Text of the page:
"Let's Rock": Learning Independently through Collaboration at Musica Mundana School of Music

Θαλασσινού Ιωάννα, Ευσταθίου Ρέα

Αναρτημένη Ανακοίνωση

Session Παρουσιάσεις Πόστερ ( Sunday, 17-Apr-22 11:30:00 EEST )

Informal learning has been the focus of music education research for the past twenty years, highlighting its positive impact in music school classrooms (Green, 2008) and one to one instrumental lessons (Varvarigou & Green, 2015).

This research focuses on children’s views, experiences, and suggestions regarding an annual event, “Let’s Rock”, organized by Musica Mundana, a private music school in Cyprus. Instrumental lessons within the school are one to one. Since learning goals and teaching and learning material are formed in collaboration between teachers and students, according to individual student needs, non-formal teaching (Wright, 2016) is characteristic of the setting. Nevertheless, many instrumental and vocal students choose to undertake international exams on western classical music. In this case, emphasis is given on music notation, and the lessons are mostly controlled by the teacher (formal teaching) (Folkestad, 2006). Through “Let’s Rock”, students can learn informally, since they are responsible for finding the repertoire, for organising rehearsals and for the final group performance (Wright, 2016). The school director forms music bands by grouping students of a higher level into groups of 6-9 people. Each band has keyboard, guitar, drum, and vocal students. Some bands may also have wind or string instrument students. One member of each band is responsible for coordinating and problem solving within the group. Each student is free to choose their own way of learning: by ear or from music notation. Additionally, a teacher is assigned to each group as a facilitator, having a mainly supporting role. 

An action research design through a case study methodology was followed, since one of the researchers is the school director and the other was a group facilitator. Furthermore, the researchers wanted to locate and improve weaknesses in the procedure of the event (Merriam & Tisdell, 2016). Questionnaires were given to the 40 music learners participating in the concert, comprised of two scale questions (strongly agree - strongly disagree), two short answer and one long answer question. The researchers received 34 (85%) completed questionnaires. Additionally, a focus group with 6 (15%) participants, was undertaken after the concert. The focus group interview was semi-structured, with piano, guitar and vocal student participants. Students participating in the focus group were chosen according to availability, their role in the band and the instrument they were playing. Thematic analysis of qualitative data from questionnaires and focus group interview generated themes regarding independence, cooperation and teamwork, socialization and friendship, equity, role of facilitator and musical development. Results showed increased confidence in music performance and enhanced development of playing by ear skills. The excitement and need for the music students to participate in alternative experiences such as “Let’s Rock”, highlight the importance of a differentiated music programme based on student’s needs and interests in non-formal educational settings.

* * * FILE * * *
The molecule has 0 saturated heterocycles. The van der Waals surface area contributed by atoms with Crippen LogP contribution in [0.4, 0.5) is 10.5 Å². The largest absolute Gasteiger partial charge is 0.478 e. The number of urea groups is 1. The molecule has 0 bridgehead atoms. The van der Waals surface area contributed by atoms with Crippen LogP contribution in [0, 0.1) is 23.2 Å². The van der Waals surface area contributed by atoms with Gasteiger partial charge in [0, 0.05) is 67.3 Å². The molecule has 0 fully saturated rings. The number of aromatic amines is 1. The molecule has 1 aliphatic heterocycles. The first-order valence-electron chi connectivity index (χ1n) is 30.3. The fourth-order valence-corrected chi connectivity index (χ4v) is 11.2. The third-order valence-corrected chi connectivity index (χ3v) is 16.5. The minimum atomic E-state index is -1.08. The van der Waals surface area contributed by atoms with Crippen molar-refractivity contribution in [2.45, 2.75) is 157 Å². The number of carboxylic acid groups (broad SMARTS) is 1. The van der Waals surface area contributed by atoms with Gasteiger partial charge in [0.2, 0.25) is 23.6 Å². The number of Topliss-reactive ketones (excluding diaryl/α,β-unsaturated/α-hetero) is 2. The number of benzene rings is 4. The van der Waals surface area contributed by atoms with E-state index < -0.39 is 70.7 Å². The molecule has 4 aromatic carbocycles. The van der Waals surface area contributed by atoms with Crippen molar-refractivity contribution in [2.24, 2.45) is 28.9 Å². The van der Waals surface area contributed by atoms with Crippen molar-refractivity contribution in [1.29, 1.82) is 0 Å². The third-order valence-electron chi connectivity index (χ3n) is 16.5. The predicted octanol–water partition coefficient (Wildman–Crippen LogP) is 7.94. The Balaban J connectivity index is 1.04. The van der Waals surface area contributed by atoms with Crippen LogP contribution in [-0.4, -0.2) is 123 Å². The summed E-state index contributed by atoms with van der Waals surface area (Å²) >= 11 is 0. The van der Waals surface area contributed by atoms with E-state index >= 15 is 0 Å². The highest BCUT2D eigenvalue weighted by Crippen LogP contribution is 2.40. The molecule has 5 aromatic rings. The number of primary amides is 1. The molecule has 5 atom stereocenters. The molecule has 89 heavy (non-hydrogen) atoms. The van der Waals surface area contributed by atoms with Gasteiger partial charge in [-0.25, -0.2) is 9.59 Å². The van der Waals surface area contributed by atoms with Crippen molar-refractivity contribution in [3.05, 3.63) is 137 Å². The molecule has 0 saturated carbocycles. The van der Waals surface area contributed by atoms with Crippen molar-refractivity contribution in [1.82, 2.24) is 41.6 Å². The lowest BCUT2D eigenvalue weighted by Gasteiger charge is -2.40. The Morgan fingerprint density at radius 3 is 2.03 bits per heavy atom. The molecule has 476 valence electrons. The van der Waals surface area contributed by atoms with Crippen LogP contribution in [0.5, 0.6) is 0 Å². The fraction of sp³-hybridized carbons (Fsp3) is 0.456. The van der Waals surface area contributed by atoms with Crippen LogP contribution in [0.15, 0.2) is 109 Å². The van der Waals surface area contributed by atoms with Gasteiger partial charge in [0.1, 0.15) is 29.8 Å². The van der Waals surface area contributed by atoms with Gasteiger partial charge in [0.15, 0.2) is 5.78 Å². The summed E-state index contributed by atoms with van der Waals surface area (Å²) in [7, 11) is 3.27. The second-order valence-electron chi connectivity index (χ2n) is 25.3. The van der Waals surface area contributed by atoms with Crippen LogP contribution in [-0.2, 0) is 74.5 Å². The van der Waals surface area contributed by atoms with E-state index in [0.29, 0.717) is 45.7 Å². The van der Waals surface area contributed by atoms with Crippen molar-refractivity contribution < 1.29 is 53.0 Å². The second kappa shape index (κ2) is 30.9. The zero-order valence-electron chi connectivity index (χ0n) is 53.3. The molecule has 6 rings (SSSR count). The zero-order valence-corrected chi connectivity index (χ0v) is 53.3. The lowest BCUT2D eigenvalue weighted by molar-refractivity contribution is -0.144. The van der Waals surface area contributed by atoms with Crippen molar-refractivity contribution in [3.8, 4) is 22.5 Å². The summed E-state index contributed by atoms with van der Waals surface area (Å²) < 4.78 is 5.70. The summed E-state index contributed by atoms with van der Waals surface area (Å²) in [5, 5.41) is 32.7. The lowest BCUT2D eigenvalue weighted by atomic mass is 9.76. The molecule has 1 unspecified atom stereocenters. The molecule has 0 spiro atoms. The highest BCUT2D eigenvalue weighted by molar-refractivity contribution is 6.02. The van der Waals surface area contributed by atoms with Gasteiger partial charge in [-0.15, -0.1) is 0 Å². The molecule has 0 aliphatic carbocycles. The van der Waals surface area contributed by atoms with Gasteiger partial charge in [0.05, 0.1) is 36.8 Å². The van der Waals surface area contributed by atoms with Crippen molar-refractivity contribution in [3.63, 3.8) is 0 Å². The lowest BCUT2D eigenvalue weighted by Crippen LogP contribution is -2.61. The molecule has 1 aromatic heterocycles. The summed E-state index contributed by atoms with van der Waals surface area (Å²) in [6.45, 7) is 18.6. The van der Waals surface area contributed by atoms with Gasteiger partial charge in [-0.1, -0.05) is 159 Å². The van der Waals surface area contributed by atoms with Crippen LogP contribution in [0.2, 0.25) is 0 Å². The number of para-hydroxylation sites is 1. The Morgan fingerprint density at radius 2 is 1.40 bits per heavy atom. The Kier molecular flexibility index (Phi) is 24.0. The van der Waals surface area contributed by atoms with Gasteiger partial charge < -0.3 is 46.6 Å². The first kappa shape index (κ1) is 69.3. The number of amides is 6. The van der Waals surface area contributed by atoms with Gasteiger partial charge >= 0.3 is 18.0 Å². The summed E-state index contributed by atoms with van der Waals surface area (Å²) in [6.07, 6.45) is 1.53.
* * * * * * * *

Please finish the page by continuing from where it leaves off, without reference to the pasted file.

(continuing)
• Μουσικές εμπειρίες στο σχολείο, στο ωδείο και στην κοινότητα
  • Σύνδεση της μουσικής εκπαίδευσης με την καθημερινή ζωή
  • Μουσικές εμπειρίες, δια βίου μουσική μάθηση και ευζωία
  • Η μουσική διδασκαλία-μάθηση σε τυπικά, μη τυπικά και άτυπα περιβάλλοντα
Keywords music school, non formal teaching, informal learning, playing by ear
Language Ελληνική
Author(s) CV

Yianna Thalassinou is the Director of Musica Mundana School of Music since 1991 until present. She is directing all business and artistic school affairs. She completed her bachelor’s degree in the USA as first student of the Music Department, with summa cum laude. Furthermore, she is a holder of Guitar and Theory of Music diploma and the conductor of Musica Mundana Children Choir and Genesis Adult Choir. Since 2016, she is the President of The Cyprus Music Schools Association. She also serves as Vice President of Education, Arts and Quality of Education Committee in Cyprus Parallel Parliament for Culture.

Rea Efstathiou is a candidate for the PhD of Music Education, in the Department of Arts at European University Cyprus. Since the completion of her Bachelor and Master’s degrees in music in the UK, she has been teaching piano and theory of music at Musica Mundana school of music in Nicosia. Her philosophy of teaching focuses on the uniqueness of each one of her students, promoting cooperation and development through music. Children’s musical experiences and views, music teaching and learning in school and the community, lifelong musical development as well as music and well-being are some of her research interests.